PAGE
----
South Korea Strikers Battle Police

SEOUL -- Workers wielding iron bars and hurling rocks battled South Korean riot police Wednesday, but authorities warned strikes were being fanned by North Korea in a sign that a harsh crackdown on labor strife was imminent.

On the second day of what was billed as the biggest strike in South Korea's history, state prosecutors issued an ultimatum to union leaders to abandon stoppages or face arrest.

They stepped up pressure on seven leaders of the outlawed Korean Confederation of Trade Unions camped out in Seoul's Myongdong Cathedral by throwing a security cordon of riot police around the red brick building.

Cabinet ministers added to a sense of crisis by saying strikes could undermine the economy.

Police fired volleys of tear gas to prevent some 15,000 workers and students from marching on Myongdong in some of the fiercest street clashes since a controversial labor law was rammed through parliament three weeks ago.

However, the final day of a planned general strike fizzled. Buses and subways ran smoothly and ports operated normally.

In the southeast city of Ulsan, Hyundai workers smashed picket lines to keep South Korea's largest dockyard open. They ran a gauntlet of unionists at the iron dockyard gates who lashed out at the strike-breakers with fists and threw buckets of yellow paint over their blue overalls.

It was the most dramatic indication that the hearts of rank-and-file union members are not in the fight against the new law that allows companies to fire workers and replace strikers.

State prosecutors invoked a North Korean threat, a move frequently used by past governments to justify harsh measures against political opponents.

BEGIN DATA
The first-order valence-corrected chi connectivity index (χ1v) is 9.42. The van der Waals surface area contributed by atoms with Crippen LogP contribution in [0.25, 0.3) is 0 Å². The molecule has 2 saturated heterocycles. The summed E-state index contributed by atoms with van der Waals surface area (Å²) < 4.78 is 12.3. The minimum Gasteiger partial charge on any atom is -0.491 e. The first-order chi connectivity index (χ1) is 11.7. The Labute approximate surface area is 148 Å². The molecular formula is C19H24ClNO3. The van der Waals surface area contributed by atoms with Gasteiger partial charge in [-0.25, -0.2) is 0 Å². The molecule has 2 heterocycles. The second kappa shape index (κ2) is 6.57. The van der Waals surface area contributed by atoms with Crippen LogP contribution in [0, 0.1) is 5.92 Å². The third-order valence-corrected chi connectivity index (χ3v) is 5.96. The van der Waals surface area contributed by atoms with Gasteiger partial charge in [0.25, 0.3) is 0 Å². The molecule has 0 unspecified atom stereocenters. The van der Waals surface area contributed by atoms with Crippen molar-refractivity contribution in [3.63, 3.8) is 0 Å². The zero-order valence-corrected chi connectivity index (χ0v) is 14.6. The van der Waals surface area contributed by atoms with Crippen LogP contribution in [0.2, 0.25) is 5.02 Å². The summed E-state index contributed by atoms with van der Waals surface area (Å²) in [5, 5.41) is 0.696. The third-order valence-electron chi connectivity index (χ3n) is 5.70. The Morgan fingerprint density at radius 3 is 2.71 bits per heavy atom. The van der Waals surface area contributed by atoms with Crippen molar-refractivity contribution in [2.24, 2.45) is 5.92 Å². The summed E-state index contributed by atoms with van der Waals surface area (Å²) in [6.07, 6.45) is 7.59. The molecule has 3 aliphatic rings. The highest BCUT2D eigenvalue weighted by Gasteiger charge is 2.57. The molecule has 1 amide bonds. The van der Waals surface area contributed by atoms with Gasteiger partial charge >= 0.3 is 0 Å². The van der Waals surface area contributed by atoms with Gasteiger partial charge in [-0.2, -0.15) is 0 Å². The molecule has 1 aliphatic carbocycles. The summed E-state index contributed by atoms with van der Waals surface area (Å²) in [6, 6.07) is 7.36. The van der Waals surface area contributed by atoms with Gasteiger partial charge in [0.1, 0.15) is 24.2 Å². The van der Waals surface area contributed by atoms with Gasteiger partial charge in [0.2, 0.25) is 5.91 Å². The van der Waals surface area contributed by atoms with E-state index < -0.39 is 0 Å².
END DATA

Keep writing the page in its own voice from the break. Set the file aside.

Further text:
"North Korea is agitating workers to topple the government," prosecutor Choi Byung-kook told a news conference. "If the unrest drags on it will give North Korea an opportunity for revolutionary struggle."

The two Koreas have been enemies since their 1950 to 1953 war ended in an armed truce.

The officially approved Federation of Korean Trade Unions said 400,000 of its 1.2 million members had walked out. The outlawed confederation, which says it has the support of 500,000 workers, said 350,000 of its members were striking.

The Labor Ministry said 111,000 workers had joined stoppages. A meeting of government ministers presided over by Prime Minister Lee Soo-sung determined that the arrest of unionists "cannot be delayed even with some negative effects and repercussions," a government statement said.

Political analysts said they thought a violent end to the strikes was inevitable since labor unrest had turned into an election-year battle against President Kim Young-sam.

"With unions asking concessions that the government cannot meet, it appears impossible for the government to end the strike through dialogue," said Kim Young-jin, a labor expert at Korea University.

Said one Asian diplomat: "The government will have to give up power if it meets union demands."